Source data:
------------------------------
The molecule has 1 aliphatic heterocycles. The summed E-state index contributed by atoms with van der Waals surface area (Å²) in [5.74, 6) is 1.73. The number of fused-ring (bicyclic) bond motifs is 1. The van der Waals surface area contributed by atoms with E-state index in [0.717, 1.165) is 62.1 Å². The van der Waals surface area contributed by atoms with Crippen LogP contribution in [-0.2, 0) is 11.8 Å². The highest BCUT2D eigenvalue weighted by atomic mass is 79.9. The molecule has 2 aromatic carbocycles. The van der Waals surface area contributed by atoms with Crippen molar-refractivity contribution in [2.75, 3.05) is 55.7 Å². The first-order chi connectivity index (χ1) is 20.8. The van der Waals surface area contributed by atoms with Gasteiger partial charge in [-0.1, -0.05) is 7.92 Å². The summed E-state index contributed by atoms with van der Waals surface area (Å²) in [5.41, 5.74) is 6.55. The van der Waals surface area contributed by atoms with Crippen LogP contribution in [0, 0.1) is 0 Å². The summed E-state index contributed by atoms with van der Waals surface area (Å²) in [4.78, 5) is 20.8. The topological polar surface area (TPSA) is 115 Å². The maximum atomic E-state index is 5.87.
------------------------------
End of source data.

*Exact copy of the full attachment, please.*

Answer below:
The molecule has 1 aliphatic heterocycles. The summed E-state index contributed by atoms with van der Waals surface area (Å²) in [5.74, 6) is 1.73. The number of fused-ring (bicyclic) bond motifs is 1. The van der Waals surface area contributed by atoms with E-state index in [0.717, 1.165) is 62.1 Å². The van der Waals surface area contributed by atoms with Crippen LogP contribution in [-0.2, 0) is 11.8 Å². The highest BCUT2D eigenvalue weighted by atomic mass is 79.9. The molecule has 2 aromatic carbocycles. The van der Waals surface area contributed by atoms with Crippen molar-refractivity contribution in [2.75, 3.05) is 55.7 Å². The first-order chi connectivity index (χ1) is 20.8. The van der Waals surface area contributed by atoms with Gasteiger partial charge in [-0.1, -0.05) is 7.92 Å². The summed E-state index contributed by atoms with van der Waals surface area (Å²) in [5.41, 5.74) is 6.55. The van der Waals surface area contributed by atoms with Crippen LogP contribution in [0, 0.1) is 0 Å². The summed E-state index contributed by atoms with van der Waals surface area (Å²) in [4.78, 5) is 20.8. The topological polar surface area (TPSA) is 115 Å². The maximum atomic E-state index is 5.87.